I would likely not be doing a post marking Lee Kuan Yew’s death this past Monday were it not for my visit—my first—to Singapore last June. I spent three full days there, which is the right amount of time for a tourist (and that’s what I was). I was interested in seeing the place but had certain preconceptions: that it would be sterile, soullessly modern, overly expensive, not much of interest to see or do… And then there were the news stories from past decades of the petty repression, of being fined for spitting, chewing gum (which I don’t), etc. I was quite impressed with the city, though, which has much to recommend it and is absolutely worth a visit if one happens to be in that corner of the world (I was coming from Malaysia). The modernity is married well with the older ethnic quarters (Chinatown, Little India, Arab Street…). Singapore is a well-ordered city-state, easy to get around (on foot and by the excellent public transportation system), and not overly pricey (hotels, restaurants) if one knows where to go. And I was particularly impressed with the cultural patrimony—which is not insignificant—and the museums, which reveal the will to build a national identity in a city-state that was not a nation when it became independent en catastrophe in 1965. I learned more about the modern history of Singapore—of the construction of the state and nation—at the National Museum than in any book (not that I had read a tremendous amount on the subject beforehand). And the nearby Peranakan Museum—entirely devoted to the hybrid Chinese Confucian/Malay Muslim subculture, now vanished, that was born in Malaya and Singapore in the late 19th century via mixed marriages (Chinese men, Malay women)—was fascinating. I had no idea. And the Chinatown Heritage Centre was well worth the visit, where one sees—as at the National Museum—how poor Singapore was and how miserably most people there—mainly Chinese migrants—lived into the 1960s.
Modern Singapore is a miracle (and aided by the modern miracle of air conditioning, as economist Branko Milanović reminds us via Paul Krugman, without which no successful economy in the tropics or a desert—including the US sunbelt—would be what it is). From a piss poor country six decades ago Singapore now has a higher per capita GNI at PPP than the US or any member state of the EU (I was informed while there that the salaries of public primary school teachers begin in the mid five figures in US$, and university professors are all paid into the six figures US$; and for nationals, housing is not expensive). And Singapore is not a Gulf emirate or sheikhdom living off rentier income. The Singaporeans have done it by hard work and, while they’ve been at it, in forging a collective national identity based on what in France is called communautarisme (Chinese 74%, Malays 13%, Indian Tamils 9%). And it works. And all thanks to one man: Lee Kuan Yew.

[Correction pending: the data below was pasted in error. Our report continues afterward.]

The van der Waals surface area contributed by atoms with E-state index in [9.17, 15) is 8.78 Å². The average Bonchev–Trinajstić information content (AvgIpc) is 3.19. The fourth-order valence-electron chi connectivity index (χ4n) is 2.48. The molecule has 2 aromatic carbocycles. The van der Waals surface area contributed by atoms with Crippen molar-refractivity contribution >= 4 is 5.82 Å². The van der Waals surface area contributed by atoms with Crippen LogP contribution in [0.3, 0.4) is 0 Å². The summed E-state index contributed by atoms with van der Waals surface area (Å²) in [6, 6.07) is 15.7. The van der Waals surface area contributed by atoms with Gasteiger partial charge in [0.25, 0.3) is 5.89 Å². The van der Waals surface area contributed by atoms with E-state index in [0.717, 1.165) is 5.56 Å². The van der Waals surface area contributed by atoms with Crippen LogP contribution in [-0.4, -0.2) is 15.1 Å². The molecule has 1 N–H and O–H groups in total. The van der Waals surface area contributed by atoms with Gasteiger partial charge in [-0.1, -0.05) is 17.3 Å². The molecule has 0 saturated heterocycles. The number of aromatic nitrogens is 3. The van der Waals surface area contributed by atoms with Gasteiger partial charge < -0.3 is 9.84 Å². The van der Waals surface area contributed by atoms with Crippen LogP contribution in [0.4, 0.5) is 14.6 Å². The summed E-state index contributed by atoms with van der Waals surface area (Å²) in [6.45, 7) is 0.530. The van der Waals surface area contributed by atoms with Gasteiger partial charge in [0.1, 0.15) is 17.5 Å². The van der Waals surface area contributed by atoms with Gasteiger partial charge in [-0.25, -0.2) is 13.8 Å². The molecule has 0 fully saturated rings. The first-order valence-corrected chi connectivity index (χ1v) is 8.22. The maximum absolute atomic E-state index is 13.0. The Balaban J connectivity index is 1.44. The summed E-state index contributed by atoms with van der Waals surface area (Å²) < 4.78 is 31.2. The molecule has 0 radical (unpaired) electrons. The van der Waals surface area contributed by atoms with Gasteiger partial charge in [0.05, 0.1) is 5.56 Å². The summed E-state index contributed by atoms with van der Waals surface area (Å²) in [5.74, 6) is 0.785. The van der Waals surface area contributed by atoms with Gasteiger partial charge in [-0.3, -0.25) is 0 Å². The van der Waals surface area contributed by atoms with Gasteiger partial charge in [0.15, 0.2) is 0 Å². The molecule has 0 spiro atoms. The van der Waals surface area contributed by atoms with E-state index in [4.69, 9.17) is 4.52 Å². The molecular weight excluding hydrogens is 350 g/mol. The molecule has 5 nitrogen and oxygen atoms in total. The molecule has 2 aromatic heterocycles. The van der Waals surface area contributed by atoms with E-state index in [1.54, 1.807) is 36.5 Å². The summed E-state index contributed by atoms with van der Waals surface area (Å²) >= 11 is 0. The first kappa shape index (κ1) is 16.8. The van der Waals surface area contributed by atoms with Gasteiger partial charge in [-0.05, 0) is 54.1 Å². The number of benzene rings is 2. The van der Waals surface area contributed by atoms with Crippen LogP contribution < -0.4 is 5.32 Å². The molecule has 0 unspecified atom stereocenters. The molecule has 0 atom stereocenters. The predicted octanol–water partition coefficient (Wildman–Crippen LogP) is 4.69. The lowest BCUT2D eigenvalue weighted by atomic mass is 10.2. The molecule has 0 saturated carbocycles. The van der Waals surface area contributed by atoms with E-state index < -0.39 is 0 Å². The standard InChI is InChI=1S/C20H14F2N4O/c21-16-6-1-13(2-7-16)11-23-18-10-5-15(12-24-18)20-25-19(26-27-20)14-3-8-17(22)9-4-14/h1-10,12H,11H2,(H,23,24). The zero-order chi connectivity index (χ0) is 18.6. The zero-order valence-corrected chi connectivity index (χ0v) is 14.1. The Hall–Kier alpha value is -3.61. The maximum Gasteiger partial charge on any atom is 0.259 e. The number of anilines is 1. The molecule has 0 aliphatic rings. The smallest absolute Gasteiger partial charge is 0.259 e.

Far from me to praise an authoritarian (soft) and who theorized nonsense on something called “Asian values.” On this subject I go with the critiques of Amartya Sen and Li Xiaorong—Asians both—end of discussion. But one must give credit where credit is due. Lee was an authoritarian who succeeded (how nice it would be if the Arab world could boast such a figure). On this, I link to James Fallows’s remembrance, “Lee Kuan Yew, the leader who lasted.” Also the one by conservative writer Theodore Dalrymple on “The man who made Singapore,” in which he expresses his admiring ambivalence of the sociopolitical order created by Lee. Echoing the last line in Dalrymple’s piece, a Turkish resident with whom I conversed par hasard told me that Singapore is an excellent place to live and where one can do well for oneself, provided that one scrupulously obeys the law and respects all the rules (of which there is a plethora). If one does that no questions asked, then one will have no problems. But if one transgresses, big problems will ensue.